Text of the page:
A report in the ward room the night before that a wireless had been picked

up to the effect that the German fleet was out, had contributed to his wake-

fulness. He had a strong presentiment that the day coming would bring forth great events that would not only affect his own little life, but the destiny of the British Empire, and that of the whole world. In addition to this it was Lieutenant Wilson's watch, and he was anxious to have a quiet chat with his friend for a few minutes about his duties before the day commenced.

As he walked forward he suddenly remembered that the words so strange- ly familiar to him formed part of one of the psalms sung in the Abbey on the

day he had embarked. "There go the

ships," and there they were, going now at the rate of twenty knots an hour. Battle ships, cruisers, torpedo craft, de- stroyers, and he, Jack Grenville, was on board one of them, a battle cruiser under the command of Captain Freder- ick Seymour, a gallant seamon. They were steaming away to the eastward, the destroyers ahead, on the look-out for the enemy fleet, which was reported to have come out from its hiding place in full strength with the intention of trying to cut off part of the British squadron.

Ahead and astern of the "Revenge" he could see the dark outlines of other huge battleships and cruisers, their shapes dwindling in size until the farth- est one appeared a mere smudge on the verge of the horizon. The great squat- looking vessel imemdiately ahed sug- gested to him the unshakesable strength of the British Empire, while the distant destroyer plunging from wave-crest to wave-crest its un- wearied activity. It puzzled him at first to account for the fact that the ships maintained the same distance from each other, although they were steaming at the rate of twenty knots an hour. There seemed to be some- thing mysterious, almost uncanny about it, as though the mighty steel fabrics were endued with a kind of intelligence; but when he went on the bridge and had a chat with Wilson who was stand- ing sextant in hand waiting to measure the angle between the mast head and the waterline of the ship ahead, the mystery was solved.

Presently a faint grey light appeared in the east, and began to steal over sea, and sky. Day was dawning. The mighty ocean seemed to quiver under the first pure gleam of the morn- ing, as though Nature herself trembled at the tragedy the day was about to bring forth. They stood gazing at the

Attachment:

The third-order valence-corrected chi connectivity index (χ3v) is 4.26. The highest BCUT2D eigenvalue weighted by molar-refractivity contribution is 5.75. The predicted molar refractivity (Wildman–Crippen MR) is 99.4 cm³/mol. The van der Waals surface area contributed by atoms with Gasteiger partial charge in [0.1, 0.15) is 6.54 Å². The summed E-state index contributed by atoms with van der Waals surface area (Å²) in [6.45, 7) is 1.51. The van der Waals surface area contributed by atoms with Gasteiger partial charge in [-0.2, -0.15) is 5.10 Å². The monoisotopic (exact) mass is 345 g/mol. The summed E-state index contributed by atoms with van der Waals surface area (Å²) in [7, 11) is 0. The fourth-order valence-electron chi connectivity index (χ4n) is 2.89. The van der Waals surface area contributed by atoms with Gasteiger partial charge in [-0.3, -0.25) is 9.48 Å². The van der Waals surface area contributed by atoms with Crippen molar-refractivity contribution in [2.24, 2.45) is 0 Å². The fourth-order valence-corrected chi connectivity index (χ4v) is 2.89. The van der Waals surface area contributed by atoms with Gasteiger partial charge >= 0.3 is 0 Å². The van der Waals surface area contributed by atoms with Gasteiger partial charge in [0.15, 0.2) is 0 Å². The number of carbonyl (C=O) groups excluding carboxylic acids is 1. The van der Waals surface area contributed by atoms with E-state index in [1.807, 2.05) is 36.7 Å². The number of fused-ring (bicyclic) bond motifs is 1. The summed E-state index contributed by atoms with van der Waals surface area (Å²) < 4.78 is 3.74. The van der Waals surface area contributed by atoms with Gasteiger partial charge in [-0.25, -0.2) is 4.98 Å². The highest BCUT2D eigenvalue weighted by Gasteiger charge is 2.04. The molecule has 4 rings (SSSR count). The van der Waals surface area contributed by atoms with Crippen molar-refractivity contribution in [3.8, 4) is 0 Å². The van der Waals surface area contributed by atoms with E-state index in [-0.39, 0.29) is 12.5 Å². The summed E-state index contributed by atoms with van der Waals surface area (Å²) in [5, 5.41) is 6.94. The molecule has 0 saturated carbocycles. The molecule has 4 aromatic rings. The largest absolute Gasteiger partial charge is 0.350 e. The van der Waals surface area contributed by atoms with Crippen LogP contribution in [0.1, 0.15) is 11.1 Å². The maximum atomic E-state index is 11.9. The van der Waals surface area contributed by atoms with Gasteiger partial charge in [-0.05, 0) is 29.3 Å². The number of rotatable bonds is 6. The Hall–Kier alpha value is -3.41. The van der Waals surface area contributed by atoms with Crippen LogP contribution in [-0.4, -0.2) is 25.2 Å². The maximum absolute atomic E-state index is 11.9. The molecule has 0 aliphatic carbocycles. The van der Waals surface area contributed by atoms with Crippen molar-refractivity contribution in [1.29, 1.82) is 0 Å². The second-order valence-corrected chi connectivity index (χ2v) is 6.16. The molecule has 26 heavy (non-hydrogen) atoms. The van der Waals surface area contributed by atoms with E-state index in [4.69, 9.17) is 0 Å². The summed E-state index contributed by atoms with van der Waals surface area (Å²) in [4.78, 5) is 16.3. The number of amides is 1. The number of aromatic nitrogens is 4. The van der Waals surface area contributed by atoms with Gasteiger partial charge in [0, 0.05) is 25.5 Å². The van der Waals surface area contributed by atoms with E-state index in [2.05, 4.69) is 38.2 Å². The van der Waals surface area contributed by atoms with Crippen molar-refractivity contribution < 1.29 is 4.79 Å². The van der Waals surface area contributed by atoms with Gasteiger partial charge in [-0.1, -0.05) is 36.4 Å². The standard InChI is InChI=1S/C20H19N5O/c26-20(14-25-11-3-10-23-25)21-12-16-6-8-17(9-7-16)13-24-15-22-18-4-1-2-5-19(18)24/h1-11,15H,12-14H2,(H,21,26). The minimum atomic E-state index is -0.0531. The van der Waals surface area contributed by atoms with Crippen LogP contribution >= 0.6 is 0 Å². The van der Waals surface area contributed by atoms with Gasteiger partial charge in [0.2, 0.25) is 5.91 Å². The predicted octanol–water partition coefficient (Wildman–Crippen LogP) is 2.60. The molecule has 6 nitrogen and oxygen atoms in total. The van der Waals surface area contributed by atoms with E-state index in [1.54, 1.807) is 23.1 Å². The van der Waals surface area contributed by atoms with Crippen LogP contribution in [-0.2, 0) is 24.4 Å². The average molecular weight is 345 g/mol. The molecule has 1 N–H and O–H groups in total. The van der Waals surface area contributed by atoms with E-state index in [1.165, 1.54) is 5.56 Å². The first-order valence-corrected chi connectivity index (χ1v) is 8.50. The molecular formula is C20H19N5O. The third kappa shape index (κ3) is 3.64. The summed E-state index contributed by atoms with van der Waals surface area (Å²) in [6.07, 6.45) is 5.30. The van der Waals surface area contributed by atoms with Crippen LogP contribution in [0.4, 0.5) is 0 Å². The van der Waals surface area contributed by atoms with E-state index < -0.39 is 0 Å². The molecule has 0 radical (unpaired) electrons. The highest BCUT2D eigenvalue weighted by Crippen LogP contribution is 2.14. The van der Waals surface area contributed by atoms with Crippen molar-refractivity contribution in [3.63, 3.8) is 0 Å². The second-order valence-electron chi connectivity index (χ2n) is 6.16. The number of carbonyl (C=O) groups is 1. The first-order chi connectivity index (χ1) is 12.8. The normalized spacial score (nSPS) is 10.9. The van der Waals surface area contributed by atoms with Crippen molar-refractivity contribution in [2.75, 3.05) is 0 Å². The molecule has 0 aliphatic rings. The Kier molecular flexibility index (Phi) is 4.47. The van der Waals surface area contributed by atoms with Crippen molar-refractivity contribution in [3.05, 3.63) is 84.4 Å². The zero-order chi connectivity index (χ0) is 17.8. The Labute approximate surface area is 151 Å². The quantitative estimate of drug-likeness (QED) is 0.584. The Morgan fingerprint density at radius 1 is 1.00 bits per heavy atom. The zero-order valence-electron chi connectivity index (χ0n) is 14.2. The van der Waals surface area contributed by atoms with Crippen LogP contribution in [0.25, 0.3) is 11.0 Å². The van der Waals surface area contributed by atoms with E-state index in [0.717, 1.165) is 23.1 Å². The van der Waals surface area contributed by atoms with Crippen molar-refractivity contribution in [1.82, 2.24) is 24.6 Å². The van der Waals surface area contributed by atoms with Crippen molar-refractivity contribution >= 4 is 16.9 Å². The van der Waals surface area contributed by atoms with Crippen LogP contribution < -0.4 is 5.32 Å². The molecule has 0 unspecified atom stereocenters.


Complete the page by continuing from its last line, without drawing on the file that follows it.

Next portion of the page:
east, until suddenly the clouds were rent, and tinged with light, and the golden wave crests flashed in the glory of the risen sun. The day had come. Evidently something unusual was happening on board the flagship, for all at once a string of coloured flags ap- peared on her mast-head. It was a

signal, even the Padre knew that, but

what it meant he could not tell, for the Naval code differed from the Mercan- tile Marine. No sooner had it blown clear, than up rang a red and while pendant from each ship of the squadron,

which the Lieutenant explained to Jack was the answer to the signal, and meant "I have seen and understand." As the flagship signal came fluttering down the ships began to change their relative positions. First, they broke off in pairs, then suddenly wheeled round, for all

the world like a company of well-drilled

soldiers on land.

So far their own were the only ships visible on the white waste of waters, but everyone on board knew instinctively that a battle, always pos- sible, was now imminent. Somewhere hidden behind the distant horizon lurk- ed the enemy ships. Sea 'planes and wireless had given to those in charge of the fleet information to this effect.

Presently another signal was run up from the flagship. It was a repetition of Nelson's famous words: "England ex- pects this day that every man will do his Duty." Words that for the last hundred years have inspired many a

great naval deed.

Bugles sounded, "all hands to action

stations!"

Long before this, the decks had been cleared for action. As they took up their respective positions, men looked into each other's faces. There was no

sign of fear on any of them, only glad- ness that the long night of waiting had passed, and "the day" had at last dawn-

ed. How would it close?

Another signal fluttered out, and the

battleship and cruisers, at once swung into fighting formation. A lumpy sea was running, and the white water streaming past their bows, broke every now and then like snow showers across their decks. Jack Grenville's heart throbbed with patriotic pride, as he watched the warships steaming into action, with the while ensign and red cross of St. George flying proudly from their mastheads, and the lean, eager muzzles of their turret guns pointing skyward and seaward, as though searching for the hidden enemy.

A few minutes later, a long-ragged smudge of smoke appeared above the eastern horizon. That was the enemy fleet, at present concealed by a smoke screen, a little later the smoke screen lifted and the gigantic shapes of several shadowy battleships and cruisers loom- ed up out of the water; from their sides now and again darted angry flashes of red flame, followed by a sound like that of distant thunder; but for the present their shells dropped short. Still they were evidently going to give battle, and were approaching fast. Probably they knew that they out numbered the British squadron, for they, too had their seaplanes and, wire-

less.

Jack's chat with his friend had been suddenly cut short by the bugle sound for action and Wilson, with a hurried apology, had at once descended to his

turret.

(To be Continued.)